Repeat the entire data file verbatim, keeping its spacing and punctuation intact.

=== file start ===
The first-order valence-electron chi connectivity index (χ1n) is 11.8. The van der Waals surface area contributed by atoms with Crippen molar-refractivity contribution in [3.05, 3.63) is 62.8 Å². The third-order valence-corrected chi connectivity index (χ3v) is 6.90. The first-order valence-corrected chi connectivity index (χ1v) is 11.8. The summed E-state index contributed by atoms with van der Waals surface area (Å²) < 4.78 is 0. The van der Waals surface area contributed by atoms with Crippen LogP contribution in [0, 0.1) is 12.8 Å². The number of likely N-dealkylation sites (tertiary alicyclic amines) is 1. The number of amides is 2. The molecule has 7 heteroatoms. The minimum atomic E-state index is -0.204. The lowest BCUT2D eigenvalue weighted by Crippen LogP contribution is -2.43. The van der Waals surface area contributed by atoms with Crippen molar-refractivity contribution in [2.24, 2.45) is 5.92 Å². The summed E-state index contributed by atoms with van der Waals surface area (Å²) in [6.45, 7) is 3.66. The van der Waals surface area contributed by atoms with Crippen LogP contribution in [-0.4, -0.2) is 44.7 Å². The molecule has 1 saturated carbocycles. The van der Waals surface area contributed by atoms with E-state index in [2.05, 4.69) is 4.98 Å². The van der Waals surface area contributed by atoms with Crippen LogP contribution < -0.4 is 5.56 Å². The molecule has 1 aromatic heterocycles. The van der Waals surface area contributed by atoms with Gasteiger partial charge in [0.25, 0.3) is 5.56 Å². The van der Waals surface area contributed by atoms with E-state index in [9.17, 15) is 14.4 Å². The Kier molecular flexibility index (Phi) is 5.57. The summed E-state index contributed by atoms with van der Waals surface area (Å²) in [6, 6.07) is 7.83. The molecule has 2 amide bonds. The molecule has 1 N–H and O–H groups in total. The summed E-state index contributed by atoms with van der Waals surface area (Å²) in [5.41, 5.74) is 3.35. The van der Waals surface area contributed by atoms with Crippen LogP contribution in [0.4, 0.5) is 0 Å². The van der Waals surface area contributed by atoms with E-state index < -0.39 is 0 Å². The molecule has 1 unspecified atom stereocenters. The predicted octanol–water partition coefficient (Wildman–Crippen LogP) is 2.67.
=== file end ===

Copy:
The first-order valence-electron chi connectivity index (χ1n) is 11.8. The van der Waals surface area contributed by atoms with Crippen molar-refractivity contribution in [3.05, 3.63) is 62.8 Å². The third-order valence-corrected chi connectivity index (χ3v) is 6.90. The first-order valence-corrected chi connectivity index (χ1v) is 11.8. The summed E-state index contributed by atoms with van der Waals surface area (Å²) < 4.78 is 0. The van der Waals surface area contributed by atoms with Crippen LogP contribution in [0, 0.1) is 12.8 Å². The number of likely N-dealkylation sites (tertiary alicyclic amines) is 1. The number of amides is 2. The molecule has 7 heteroatoms. The minimum atomic E-state index is -0.204. The lowest BCUT2D eigenvalue weighted by Crippen LogP contribution is -2.43. The van der Waals surface area contributed by atoms with Crippen molar-refractivity contribution in [2.24, 2.45) is 5.92 Å². The summed E-state index contributed by atoms with van der Waals surface area (Å²) in [6.45, 7) is 3.66. The van der Waals surface area contributed by atoms with Crippen LogP contribution in [-0.4, -0.2) is 44.7 Å². The molecule has 1 saturated carbocycles. The van der Waals surface area contributed by atoms with E-state index in [2.05, 4.69) is 4.98 Å². The van der Waals surface area contributed by atoms with Crippen LogP contribution < -0.4 is 5.56 Å². The molecule has 1 aromatic heterocycles. The van der Waals surface area contributed by atoms with Gasteiger partial charge in [0.25, 0.3) is 5.56 Å². The van der Waals surface area contributed by atoms with E-state index in [9.17, 15) is 14.4 Å². The Kier molecular flexibility index (Phi) is 5.57. The summed E-state index contributed by atoms with van der Waals surface area (Å²) in [6, 6.07) is 7.83. The molecule has 2 amide bonds. The molecule has 1 N–H and O–H groups in total. The summed E-state index contributed by atoms with van der Waals surface area (Å²) in [5.41, 5.74) is 3.35. The van der Waals surface area contributed by atoms with Crippen LogP contribution in [0.4, 0.5) is 0 Å². The van der Waals surface area contributed by atoms with E-state index < -0.39 is 0 Å². The molecule has 1 unspecified atom stereocenters. The predicted octanol–water partition coefficient (Wildman–Crippen LogP) is 2.67.